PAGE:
Obamas observe silence on Newtown massacre anniversary
President Barack Obama and First Lady Michelle lit 26 candles and observed a moment of silence on Saturday in honour of the victims of last year`s shooting at an elementary school.
Washington: President Barack Obama and First Lady Michelle lit 26 candles and observed a moment of silence on Saturday in honour of the victims of last year`s shooting at an elementary school.
Exactly one year ago, on December 14, 2012, a heavily armed man, later identified as 20-year-old Adam Lanza entered the school in Newtown, Connecticut and opened fire with devastating effect.
In 10 minutes he killed 20 first graders and six teachers and staff before taking his own life. He had also shot his mother dead earlier that morning.
The senseless slaughter of young children at the hands of a mentally disturbed individual shocked America like no other mass shooting in years, but despite public condemnation it did not culminate in new US gun laws.
Wearing black, the Obamas somberly lit candles for each of the victims at the Sandy Hook elementary school in the White House map room. They stood silently together for several moments and then walked out without making any remarks.
There was no public memorial planned in Newtown and the media has been asked to grant privacy to residents to mark the anniversary.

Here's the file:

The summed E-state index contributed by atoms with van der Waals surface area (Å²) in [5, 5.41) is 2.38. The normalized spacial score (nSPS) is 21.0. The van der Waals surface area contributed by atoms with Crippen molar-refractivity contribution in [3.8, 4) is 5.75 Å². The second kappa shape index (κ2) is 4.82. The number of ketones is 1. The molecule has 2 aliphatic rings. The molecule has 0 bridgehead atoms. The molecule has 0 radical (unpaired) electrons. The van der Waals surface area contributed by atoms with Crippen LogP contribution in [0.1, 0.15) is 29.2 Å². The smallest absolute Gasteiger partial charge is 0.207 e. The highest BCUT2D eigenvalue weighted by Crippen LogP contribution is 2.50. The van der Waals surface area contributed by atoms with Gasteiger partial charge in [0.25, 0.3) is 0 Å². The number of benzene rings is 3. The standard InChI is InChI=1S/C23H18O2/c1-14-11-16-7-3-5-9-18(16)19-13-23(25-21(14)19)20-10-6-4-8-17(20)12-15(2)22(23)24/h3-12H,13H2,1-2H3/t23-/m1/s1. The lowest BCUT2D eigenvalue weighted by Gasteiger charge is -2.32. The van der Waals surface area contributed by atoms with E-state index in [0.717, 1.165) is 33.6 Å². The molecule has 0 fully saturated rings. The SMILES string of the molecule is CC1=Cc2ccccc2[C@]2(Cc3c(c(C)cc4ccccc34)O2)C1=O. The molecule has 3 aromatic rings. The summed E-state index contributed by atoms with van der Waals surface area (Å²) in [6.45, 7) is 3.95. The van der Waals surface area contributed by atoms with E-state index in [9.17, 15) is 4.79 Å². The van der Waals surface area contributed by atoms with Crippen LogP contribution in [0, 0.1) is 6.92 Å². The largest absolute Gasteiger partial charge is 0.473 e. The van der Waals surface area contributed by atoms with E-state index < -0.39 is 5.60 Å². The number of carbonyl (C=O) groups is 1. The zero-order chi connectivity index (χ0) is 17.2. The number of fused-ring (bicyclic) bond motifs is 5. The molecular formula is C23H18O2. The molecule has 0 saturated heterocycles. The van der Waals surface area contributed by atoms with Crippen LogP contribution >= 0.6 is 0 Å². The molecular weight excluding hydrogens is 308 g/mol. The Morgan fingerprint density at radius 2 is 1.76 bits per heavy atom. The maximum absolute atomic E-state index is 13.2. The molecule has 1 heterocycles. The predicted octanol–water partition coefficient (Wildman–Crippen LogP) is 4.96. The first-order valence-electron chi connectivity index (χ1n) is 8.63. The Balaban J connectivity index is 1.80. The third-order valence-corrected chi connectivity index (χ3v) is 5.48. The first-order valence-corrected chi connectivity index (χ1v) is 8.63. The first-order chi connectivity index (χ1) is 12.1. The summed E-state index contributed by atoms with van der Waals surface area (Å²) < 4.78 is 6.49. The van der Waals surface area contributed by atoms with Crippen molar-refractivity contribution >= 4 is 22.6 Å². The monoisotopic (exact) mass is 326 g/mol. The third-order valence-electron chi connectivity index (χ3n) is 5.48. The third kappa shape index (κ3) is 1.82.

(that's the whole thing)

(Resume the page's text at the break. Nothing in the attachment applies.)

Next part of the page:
Earlier this week, the city`s top official, Pat Llodra, asked for the still grieving families be given "the time to be alone and quiet, with time for personal and communal reflection."
The president also used his weekly radio address to mark the anniversary, urging Americans to press for gun law changes to prevent similar tragedies.
"One year ago today, a quiet, peaceful town was shattered by unspeakable violence," Obama said.
"We have to do more to keep dangerous people from getting their hands on a gun so easily. We have to do more to heal troubled minds.
"We have to do everything we can to protect our children from harm and make them feel loved, and valued, and cared for."
The Newtown massacre provoked a push for gun control laws and a handful of states have since tightened rules.
But the nationwide measures the president supported failed in the US Senate in April, due to fierce opposition from gun rights supporters and a lack of support in both houses of Congress.